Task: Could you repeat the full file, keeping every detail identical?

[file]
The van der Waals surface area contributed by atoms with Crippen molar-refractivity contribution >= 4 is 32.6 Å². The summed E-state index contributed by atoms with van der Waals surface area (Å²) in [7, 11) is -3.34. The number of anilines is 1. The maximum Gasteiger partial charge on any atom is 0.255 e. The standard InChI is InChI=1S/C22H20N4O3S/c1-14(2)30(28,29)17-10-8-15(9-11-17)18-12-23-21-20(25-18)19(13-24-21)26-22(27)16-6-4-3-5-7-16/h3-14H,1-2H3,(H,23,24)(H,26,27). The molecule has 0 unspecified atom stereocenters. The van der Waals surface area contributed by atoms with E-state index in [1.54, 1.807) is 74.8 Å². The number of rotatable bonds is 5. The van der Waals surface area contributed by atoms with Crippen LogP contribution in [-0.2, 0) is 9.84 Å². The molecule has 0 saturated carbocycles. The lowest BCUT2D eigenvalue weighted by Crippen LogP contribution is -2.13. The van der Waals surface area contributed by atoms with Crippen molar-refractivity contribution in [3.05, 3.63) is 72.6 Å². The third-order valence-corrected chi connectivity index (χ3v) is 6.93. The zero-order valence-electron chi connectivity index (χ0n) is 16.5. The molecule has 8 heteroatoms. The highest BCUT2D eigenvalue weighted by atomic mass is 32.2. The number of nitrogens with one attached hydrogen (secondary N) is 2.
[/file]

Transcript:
The van der Waals surface area contributed by atoms with Crippen molar-refractivity contribution >= 4 is 32.6 Å². The summed E-state index contributed by atoms with van der Waals surface area (Å²) in [7, 11) is -3.34. The number of anilines is 1. The maximum Gasteiger partial charge on any atom is 0.255 e. The standard InChI is InChI=1S/C22H20N4O3S/c1-14(2)30(28,29)17-10-8-15(9-11-17)18-12-23-21-20(25-18)19(13-24-21)26-22(27)16-6-4-3-5-7-16/h3-14H,1-2H3,(H,23,24)(H,26,27). The molecule has 0 unspecified atom stereocenters. The van der Waals surface area contributed by atoms with E-state index in [1.54, 1.807) is 74.8 Å². The number of rotatable bonds is 5. The van der Waals surface area contributed by atoms with Crippen LogP contribution in [-0.2, 0) is 9.84 Å². The molecule has 0 saturated carbocycles. The lowest BCUT2D eigenvalue weighted by Crippen LogP contribution is -2.13. The van der Waals surface area contributed by atoms with Crippen molar-refractivity contribution in [3.05, 3.63) is 72.6 Å². The third-order valence-corrected chi connectivity index (χ3v) is 6.93. The zero-order valence-electron chi connectivity index (χ0n) is 16.5. The molecule has 8 heteroatoms. The highest BCUT2D eigenvalue weighted by atomic mass is 32.2. The number of nitrogens with one attached hydrogen (secondary N) is 2.